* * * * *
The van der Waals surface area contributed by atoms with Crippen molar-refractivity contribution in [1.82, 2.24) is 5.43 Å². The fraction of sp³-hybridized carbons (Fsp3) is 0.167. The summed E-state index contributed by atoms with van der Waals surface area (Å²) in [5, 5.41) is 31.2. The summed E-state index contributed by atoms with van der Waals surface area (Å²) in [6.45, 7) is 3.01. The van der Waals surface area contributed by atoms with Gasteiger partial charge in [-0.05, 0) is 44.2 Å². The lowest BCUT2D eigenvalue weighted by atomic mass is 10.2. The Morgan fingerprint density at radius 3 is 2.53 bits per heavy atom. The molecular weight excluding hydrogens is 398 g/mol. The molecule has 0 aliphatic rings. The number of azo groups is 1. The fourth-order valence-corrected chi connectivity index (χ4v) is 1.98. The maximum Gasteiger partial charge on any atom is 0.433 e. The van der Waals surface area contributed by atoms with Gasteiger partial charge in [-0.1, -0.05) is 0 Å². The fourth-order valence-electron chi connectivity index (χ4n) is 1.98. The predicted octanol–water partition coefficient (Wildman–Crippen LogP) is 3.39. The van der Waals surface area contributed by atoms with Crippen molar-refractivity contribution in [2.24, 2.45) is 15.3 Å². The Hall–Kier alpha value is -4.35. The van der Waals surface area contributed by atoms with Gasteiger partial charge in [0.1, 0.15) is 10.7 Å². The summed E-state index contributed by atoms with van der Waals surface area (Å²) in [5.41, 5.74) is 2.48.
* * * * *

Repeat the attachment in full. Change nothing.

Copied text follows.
The van der Waals surface area contributed by atoms with Crippen molar-refractivity contribution in [1.82, 2.24) is 5.43 Å². The fraction of sp³-hybridized carbons (Fsp3) is 0.167. The summed E-state index contributed by atoms with van der Waals surface area (Å²) in [5, 5.41) is 31.2. The summed E-state index contributed by atoms with van der Waals surface area (Å²) in [6.45, 7) is 3.01. The van der Waals surface area contributed by atoms with Gasteiger partial charge in [-0.05, 0) is 44.2 Å². The lowest BCUT2D eigenvalue weighted by atomic mass is 10.2. The Morgan fingerprint density at radius 3 is 2.53 bits per heavy atom. The molecular weight excluding hydrogens is 398 g/mol. The molecule has 0 aliphatic rings. The number of azo groups is 1. The fourth-order valence-corrected chi connectivity index (χ4v) is 1.98. The maximum Gasteiger partial charge on any atom is 0.433 e. The van der Waals surface area contributed by atoms with Gasteiger partial charge in [-0.1, -0.05) is 0 Å². The fourth-order valence-electron chi connectivity index (χ4n) is 1.98. The predicted octanol–water partition coefficient (Wildman–Crippen LogP) is 3.39. The van der Waals surface area contributed by atoms with Crippen molar-refractivity contribution in [2.24, 2.45) is 15.3 Å². The Hall–Kier alpha value is -4.35. The van der Waals surface area contributed by atoms with Gasteiger partial charge in [0.1, 0.15) is 10.7 Å². The summed E-state index contributed by atoms with van der Waals surface area (Å²) in [5.41, 5.74) is 2.48.